Geoff Soon, Snowflake
The relationship also extends the benefits to customers when they procure Snowflake via these marketplaces. When I look at the cloud hyper-scalers, it’s really a battle for wallet share. If they can provide Snowflake on their platform, they are achieving that ultimate outcome.
While there will always be instances of friction, we see more opportunities to collaborate. One thing that Microsoft and Amazon have been very public about is their obsession about the customer. So, if the customer has a clear preference for Snowflake, the relationship tends to be smooth sailing.
Snowflake recently added some new capabilities, particularly integrations with Salesforce as well as some security and marketplace features. What is the thinking around the company’s product roadmap? Will there be more features that encompass a broader range of activities across the data lifecycle?
Soon: That’s a fantastic question. The recent integrations that we’ve announced with Salesforce is all about our overall strategy and vision of developing a data cloud, and I want to explain what we mean by that.
At the moment, our large enterprise customers’ data is still siloed. But it’s a little different than it was five to 10 years ago, where they had data stuck in their mainframe and client-server applications. If you look at where data is siloed today, it’s between application clouds like Salesforce, ServiceNow and SuccessFactors.
Then there are also organisations that are investing massively to build artificial intelligence and business applications on public cloud infrastructure, and they still have traditional on-premise systems as well.
Where Snowflake really sees its role moving forward is being the Switzerland of data where we seamlessly allow you to aggregate your data from all different SaaS offerings, your applications sitting on public cloud infrastructure and your traditional on-premise infrastructure.
But the most exciting thing is that while the data within your organisation is valuable, what we’ve seen with Covid-19 and its disruption to supply chains is that we need external data. That’s why Snowflake has just announced it has signed up its 100th major data provider. With external data, whether it’s from S&P Global or Crunchbase, you can start to create insights.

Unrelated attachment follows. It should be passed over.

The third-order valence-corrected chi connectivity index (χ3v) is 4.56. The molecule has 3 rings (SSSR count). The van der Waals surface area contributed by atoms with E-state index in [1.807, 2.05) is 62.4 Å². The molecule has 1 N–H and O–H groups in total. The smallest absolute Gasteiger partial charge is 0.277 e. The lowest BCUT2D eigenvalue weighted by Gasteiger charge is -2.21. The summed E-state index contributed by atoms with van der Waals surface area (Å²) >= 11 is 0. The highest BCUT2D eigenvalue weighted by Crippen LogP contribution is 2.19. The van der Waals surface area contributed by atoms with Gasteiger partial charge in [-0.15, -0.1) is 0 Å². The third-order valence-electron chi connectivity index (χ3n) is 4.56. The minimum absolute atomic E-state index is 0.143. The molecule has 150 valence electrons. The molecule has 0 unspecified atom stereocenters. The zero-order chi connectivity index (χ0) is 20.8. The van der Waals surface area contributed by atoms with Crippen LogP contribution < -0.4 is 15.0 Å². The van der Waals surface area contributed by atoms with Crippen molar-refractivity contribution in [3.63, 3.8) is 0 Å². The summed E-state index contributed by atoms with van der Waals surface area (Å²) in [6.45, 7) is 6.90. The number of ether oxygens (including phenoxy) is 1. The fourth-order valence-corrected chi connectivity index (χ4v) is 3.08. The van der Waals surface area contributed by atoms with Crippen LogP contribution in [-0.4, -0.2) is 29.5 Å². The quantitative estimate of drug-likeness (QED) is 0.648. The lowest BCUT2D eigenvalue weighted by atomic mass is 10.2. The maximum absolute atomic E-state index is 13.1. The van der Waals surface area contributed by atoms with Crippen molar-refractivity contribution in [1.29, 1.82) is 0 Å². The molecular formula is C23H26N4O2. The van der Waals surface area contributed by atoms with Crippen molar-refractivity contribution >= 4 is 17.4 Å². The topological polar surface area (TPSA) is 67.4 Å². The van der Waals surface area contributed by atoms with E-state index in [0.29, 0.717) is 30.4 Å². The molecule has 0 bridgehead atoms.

The second thing is that while Snowflake is best known for being a cloud data warehouse, we now have six very distinct workloads, all working off the same unified architecture and platform.
Our second largest workload after data warehousing is data engineering, which sounds very sexy but it’s not. It’s taking one type of data, and manipulating, massaging and transforming it to make it more accessible to analysts or data scientists.
Traditionally, people were taking very complex approaches to data engineering using open-source tools such as Hadoop and Spark. That requires you to learn languages like Python and R to manipulate the data and could take thousands of lines of code to get a transformation done.
Snowflake, however, predominantly uses SQL, one of the most accessible languages. When it comes to data and analytics, people are using SQL commands to do joins and manipulations to get the data into an accessible format.
Another workload that’s really started to skyrocket is the use of Snowflake not only as a data warehouse, but also a data lake. That’s because Snowflake can natively ingest and immediately analyse semi-structured data like IoT (internet of things) records and other machine-generated data. More people are now using Snowflake as a central repository for machine learning and data science initiatives.
The final two workloads are from SaaS providers that are building applications on top of Snowflake and using us as the data platform, as well as our data exchange.
Read more about cloud in APAC
- The Malaysian state of Selangor has built a cloud-based payment services platform for citizens and is looking to tap cloud-based analytics to upgrade its surveillance cameras.
- ServiceNow will be making its platform available on Microsoft’s Azure cloud in Singapore from 2021 in a bid to meet the needs of regulated industries.
- Not content with his stellar achievements in artificial intelligence, Chih-Han Yu wanted to create an impact with his work and formed one of Taiwan’s most important unicorns.
- State agencies in Western Australia will be able to tap Azure cloud services and cloud applications through a new Microsoft agreement.